You get all the benefits of cooking with cast iron—that heat distribution and retention—and none of the hassle or guesswork. Better yet, choose cast iron with a matte enamel, like Staub. Other enamel finishes are smooth and glossy, but the matte finish Staub has developed mimics the surface of traditional cast iron, making it ideal for searing. Glossy enamel finishes also tend to show every scratch and can stain easily—Staub’s black matte finish looks chic even after years and years of use.

How do I use it?

Similar to nonstick ceramic, cast-iron enamel doesn’t need maximum heat because it’s so good at retaining and distributing heat. Medium to medium-high should get the job done. Beyond that, there are so many ways to use it. Fast-and-hot cooking like seared or grilled steak or veggies, long-simmered stews, low-and-slow braises, one-pot wonders, and stove-to-oven dishes like cassoulet all work well in a cast-iron enamel. Wood utensils are preferred for maintaining the integrity of that matte enamel surface as long as possible.

How do I clean it?

Clean your cast-iron enamel pots and pans as you would normally handwash anything—with warm soapy water and a nonabrasive sponge. You can soak difficult messes without worrying about rust or the pan taking on a soap taste since the enamel coating protects the cast iron. It’s always a good idea to let your cookware cool down before washing it to avoid thermal shock, no matter how sturdy your pieces may seem. Last, while Staub cast-iron enamel is technically dishwasher-safe, this is one of those just-because-you-can-doesn’t-mean-you-should scenarios. Handwashing is a better way to protect and preserve your cast-iron enamel cookware.

Troubleshooting

There really isn’t much to troubleshoot here if you follow the use and care steps above. The matte enamel coating eliminates most of the quirks of traditional cast iron, so you don’t have to stress over maintenance.

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STAINLESS STEEL

What is it?

High-quality stainless steel pans usually have an aluminum or copper core—making them even better conductors of heat. Stainless steel is loved by chefs and home cooks alike because it’s sturdy and durable: no need to worry about chipping or breaking. It’s a real workhorse. It can handle high-heat cooking, though again, a good aluminum or copper core will ensure that it’s a good enough conductor of heat to not need to be pushed beyond medium high.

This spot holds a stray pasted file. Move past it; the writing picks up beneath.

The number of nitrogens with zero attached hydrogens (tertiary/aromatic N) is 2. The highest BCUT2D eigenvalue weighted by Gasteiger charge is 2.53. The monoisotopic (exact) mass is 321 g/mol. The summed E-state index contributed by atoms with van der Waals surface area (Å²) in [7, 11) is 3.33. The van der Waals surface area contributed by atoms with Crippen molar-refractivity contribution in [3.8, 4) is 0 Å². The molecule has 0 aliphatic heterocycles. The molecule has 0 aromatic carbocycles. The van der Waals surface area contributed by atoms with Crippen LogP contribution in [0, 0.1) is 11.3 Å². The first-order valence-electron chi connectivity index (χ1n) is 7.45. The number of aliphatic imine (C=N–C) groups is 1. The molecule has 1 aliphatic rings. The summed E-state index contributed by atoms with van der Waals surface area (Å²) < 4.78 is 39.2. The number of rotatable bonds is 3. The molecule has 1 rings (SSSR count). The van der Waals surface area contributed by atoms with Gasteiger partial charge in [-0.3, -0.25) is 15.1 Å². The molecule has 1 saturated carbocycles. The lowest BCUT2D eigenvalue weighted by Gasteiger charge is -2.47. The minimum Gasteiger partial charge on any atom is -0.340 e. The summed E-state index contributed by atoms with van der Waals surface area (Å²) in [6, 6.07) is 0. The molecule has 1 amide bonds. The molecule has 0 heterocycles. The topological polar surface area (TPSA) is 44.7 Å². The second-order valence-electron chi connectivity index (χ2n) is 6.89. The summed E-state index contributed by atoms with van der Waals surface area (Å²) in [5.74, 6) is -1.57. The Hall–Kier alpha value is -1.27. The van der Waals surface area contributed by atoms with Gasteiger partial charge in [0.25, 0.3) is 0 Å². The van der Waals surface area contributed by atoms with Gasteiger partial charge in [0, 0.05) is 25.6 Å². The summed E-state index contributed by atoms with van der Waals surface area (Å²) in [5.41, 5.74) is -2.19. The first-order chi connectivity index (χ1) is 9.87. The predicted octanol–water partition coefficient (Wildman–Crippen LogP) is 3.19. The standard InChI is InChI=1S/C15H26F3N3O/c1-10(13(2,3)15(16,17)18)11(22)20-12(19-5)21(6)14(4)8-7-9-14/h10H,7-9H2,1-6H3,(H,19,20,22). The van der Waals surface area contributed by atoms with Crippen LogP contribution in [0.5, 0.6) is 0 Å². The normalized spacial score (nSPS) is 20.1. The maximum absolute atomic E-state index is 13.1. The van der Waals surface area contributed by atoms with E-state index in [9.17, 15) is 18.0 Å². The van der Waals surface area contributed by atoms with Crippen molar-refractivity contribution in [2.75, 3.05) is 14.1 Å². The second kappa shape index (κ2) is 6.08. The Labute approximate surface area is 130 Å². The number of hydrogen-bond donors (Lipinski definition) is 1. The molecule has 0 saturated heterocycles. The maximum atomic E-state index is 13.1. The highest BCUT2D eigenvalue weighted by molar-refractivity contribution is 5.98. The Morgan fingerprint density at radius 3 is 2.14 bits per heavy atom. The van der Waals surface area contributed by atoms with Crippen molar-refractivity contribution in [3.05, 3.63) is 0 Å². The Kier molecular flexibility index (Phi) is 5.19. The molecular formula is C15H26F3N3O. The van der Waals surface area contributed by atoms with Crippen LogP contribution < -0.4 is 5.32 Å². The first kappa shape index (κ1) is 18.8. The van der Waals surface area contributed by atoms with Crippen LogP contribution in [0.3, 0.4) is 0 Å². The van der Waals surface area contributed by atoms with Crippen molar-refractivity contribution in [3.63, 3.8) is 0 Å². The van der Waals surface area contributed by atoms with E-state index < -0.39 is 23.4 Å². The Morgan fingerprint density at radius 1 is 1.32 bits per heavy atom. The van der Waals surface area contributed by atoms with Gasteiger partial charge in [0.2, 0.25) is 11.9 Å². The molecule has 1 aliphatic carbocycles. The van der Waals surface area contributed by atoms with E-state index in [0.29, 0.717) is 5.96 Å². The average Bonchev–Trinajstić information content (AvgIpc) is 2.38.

How do I use it?

Stainless steel is incredibly versatile—use it to sauté veggies simply as in this pasta sauce or seamlessly transfer from stove to oven when pan-roasting chicken. It’s not a nonstick surface, but you can get near-nonstick performance by properly heating your oil in the pan before adding other ingredients and by making sure your ingredients are close to room temperature. Cold food in a hot pan is more likely to stick.

How do I clean it?

Let your cookware cool before handwashing with soapy water. You can let heavier messes soak in warm water or simmer on low heat with water for a few minutes and loosen the stuck-on bits with a wooden spoon. Stainless steel cookware is usually dishwasher-safe, but there is some disagreement among experts about the long-term effects of the abrasiveness of dishwashing detergents. As a rule, if your manufacturer says it’s okay (the folks at Brigade Kitchen do!), you’re probably fine. Handwashing, however, has no adverse effects on your cookware.

Troubleshooting

The issues that tend to come up with stainless steel are cosmetic. It’s prone to watermarks, chalky calcium buildup, and slight discoloration. In most cases, this can be avoided by immediately drying your cookware with a cloth instead of drip-drying, and using a gentle cleaner like Bar Keepers Friend on pesky trouble spots.

In Our Kitchens